Sunday, December 16, 2012

Review: Pride and Prejudice by Jane Austen

Pride and PrejudicePride and Prejudice by Jane Austen
My rating: 5 of 5 stars

I'm writing this review on Jane Austen's 237th birthday. I didn't do that on purpose, but, since I am, happy birthday, Jane, you writer of entertaining books, you!

I first read Pride and Prejudice years ago, as part of an experiment to see if classics are worth reading for fun, outside an academic setting. More recently, I decided to reread it both because of my Austen in August experience, and because I'd been reading some commentary on Pride and Prejudice I didn't agree with. I kept reading that Austen was a precursor to modern rom-coms, and that she advocated for a guy to try harder to win a woman who didn't like him. I knew that wasn't the case, but I didn't know if I was misremembering, or if it was my interpretation that made me read it differently. I've addressed that question here.

The book does follow the story of a woman who doesn't like a man, those being Elizabeth Bennet and Mr. Fitzwilliam Darcy. He's originally standoffish, and she overhears him making an insulting comment about her. He falls for her, at first because he thinks she has pretty eyes, and then because she's lively and a good sister and rather straightforward, for her time. She, meanwhile, hears all kinds of ugly things that reinforce her notions of him, and ignores anything that contradicts them. And then his proposal makes it sound like he's doing her a huge favor by stooping to liking her, and she reacts just as a straightforward woman would, by letting him know exactly what she thinks of him. In the end, she finds out the truth, and he makes a greater effort to come across as less of a snob, and all ends happily ever after for them.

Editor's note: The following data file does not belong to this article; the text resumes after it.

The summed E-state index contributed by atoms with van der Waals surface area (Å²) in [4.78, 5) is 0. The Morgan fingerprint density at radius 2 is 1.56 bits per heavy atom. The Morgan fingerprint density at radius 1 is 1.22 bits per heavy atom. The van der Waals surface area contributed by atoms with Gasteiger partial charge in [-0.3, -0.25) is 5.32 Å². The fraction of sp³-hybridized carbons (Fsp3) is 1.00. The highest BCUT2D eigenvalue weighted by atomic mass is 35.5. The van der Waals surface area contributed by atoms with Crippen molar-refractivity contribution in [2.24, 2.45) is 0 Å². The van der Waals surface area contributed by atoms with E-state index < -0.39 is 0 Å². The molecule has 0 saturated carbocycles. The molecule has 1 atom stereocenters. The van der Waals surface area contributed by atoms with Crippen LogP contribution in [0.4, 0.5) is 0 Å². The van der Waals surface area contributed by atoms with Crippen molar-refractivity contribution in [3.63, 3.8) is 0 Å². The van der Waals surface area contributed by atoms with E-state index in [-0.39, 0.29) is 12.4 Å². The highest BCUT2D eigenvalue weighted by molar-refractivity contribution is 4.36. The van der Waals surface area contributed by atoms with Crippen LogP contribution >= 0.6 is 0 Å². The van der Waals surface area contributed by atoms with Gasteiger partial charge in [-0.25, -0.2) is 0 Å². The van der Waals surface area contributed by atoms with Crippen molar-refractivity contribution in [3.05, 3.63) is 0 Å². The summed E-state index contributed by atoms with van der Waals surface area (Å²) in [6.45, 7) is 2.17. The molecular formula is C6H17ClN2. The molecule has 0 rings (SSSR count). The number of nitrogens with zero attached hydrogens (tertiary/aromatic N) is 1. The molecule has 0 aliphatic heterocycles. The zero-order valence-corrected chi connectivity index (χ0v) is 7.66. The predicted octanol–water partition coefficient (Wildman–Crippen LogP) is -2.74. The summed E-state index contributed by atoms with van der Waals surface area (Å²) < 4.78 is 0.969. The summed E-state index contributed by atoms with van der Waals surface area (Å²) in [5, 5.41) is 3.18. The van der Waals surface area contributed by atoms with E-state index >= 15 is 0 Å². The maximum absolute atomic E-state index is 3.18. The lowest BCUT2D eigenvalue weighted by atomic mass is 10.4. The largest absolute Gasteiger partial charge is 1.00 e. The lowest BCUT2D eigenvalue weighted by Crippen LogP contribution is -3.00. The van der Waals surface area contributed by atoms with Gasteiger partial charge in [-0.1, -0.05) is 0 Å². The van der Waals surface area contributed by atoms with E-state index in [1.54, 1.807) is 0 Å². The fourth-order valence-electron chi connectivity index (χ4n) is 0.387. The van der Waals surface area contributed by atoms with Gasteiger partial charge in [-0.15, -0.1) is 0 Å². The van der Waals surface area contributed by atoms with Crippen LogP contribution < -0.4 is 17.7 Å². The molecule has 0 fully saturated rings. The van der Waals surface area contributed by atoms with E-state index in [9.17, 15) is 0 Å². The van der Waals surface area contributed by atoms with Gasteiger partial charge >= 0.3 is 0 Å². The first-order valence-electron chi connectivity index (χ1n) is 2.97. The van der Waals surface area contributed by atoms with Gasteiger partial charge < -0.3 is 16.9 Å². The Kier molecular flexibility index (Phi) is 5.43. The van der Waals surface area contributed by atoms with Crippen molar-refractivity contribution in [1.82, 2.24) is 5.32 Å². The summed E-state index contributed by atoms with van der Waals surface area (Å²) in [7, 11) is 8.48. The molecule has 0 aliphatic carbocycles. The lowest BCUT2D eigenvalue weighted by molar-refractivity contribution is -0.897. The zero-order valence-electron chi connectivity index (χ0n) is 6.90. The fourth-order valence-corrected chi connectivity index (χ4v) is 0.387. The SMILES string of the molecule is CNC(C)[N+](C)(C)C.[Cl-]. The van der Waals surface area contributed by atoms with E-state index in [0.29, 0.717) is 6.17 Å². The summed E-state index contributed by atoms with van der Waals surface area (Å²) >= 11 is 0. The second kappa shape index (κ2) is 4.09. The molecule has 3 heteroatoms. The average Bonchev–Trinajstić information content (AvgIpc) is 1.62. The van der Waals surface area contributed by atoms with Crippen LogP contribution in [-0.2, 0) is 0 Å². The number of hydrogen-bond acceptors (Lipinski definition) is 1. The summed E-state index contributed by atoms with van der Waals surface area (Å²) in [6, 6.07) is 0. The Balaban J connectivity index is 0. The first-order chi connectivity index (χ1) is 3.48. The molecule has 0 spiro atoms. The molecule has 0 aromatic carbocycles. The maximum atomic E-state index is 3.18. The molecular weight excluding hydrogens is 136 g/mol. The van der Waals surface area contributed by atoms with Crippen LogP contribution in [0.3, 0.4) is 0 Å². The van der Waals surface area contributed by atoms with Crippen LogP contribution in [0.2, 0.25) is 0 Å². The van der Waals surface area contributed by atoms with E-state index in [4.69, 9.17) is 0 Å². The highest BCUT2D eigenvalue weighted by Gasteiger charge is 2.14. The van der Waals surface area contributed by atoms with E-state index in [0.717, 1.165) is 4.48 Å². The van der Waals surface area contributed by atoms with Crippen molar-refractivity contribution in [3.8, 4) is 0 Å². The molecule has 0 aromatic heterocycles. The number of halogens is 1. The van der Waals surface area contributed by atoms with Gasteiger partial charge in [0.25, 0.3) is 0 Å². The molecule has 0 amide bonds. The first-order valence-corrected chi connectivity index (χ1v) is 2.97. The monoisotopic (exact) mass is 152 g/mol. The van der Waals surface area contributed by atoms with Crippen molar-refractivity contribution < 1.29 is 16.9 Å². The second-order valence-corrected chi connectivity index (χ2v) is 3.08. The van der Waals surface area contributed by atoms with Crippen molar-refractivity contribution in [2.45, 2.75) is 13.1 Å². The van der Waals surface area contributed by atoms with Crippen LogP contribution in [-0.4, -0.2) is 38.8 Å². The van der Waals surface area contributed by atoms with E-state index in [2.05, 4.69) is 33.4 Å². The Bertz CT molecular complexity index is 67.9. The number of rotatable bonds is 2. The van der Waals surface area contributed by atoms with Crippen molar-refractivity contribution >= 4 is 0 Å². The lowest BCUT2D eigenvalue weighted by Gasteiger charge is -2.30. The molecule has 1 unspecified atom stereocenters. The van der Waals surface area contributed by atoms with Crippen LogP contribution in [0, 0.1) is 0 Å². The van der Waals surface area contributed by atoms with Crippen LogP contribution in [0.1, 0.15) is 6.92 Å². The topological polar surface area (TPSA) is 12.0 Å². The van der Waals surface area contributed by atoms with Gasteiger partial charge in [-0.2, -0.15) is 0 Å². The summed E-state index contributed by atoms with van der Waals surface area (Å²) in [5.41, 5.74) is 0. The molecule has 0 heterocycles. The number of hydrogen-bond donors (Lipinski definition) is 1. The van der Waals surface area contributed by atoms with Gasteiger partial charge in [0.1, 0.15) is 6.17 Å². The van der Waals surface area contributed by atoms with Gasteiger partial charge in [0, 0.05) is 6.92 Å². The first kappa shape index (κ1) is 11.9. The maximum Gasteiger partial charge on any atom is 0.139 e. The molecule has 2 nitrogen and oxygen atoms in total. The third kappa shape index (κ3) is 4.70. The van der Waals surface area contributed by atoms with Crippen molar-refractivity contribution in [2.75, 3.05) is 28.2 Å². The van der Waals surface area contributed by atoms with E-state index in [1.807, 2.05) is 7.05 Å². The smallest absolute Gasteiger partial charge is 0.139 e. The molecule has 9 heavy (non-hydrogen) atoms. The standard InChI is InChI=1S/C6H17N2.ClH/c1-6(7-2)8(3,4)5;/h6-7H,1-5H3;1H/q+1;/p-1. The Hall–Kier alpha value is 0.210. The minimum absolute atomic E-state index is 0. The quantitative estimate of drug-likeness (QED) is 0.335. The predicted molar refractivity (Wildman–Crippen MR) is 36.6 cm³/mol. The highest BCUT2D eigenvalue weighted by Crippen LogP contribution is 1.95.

What's interesting about this book is that it isn't just a love story for Lizzy and Darcy. It's also a cautionary tale about making the wrong choice. It's never said how Mr. and Mrs. Bennet found one another, but their temperaments and opinions are so often at odds that it's a wonder they're not at each other's throats. Lizzy's friend Charlotte Lucas consents to marry Mr. Collins, and her only saving grace is how often he's outside in the garden, leaving her alone. Lydia Bennet's impulsive decision about who she wants to be with nearly ruins her whole family, and, while she doesn't entirely seem to grasp the gravity of her situation, she hardly has Lizzy's happy ending.

Because I'd already read a paper version of the book, I thought I'd read it on audio, for a change of pace. I'm glad I did. The audio really brings out the satire and humor of the book. The reader never went out of her way to inject sarcasm or irony into what she was reading, but it was clear, listening to the words, where it was intended.

This is a classic that I think has aged incredibly well. I'm still looking for the modern book that handles love half as well as this.

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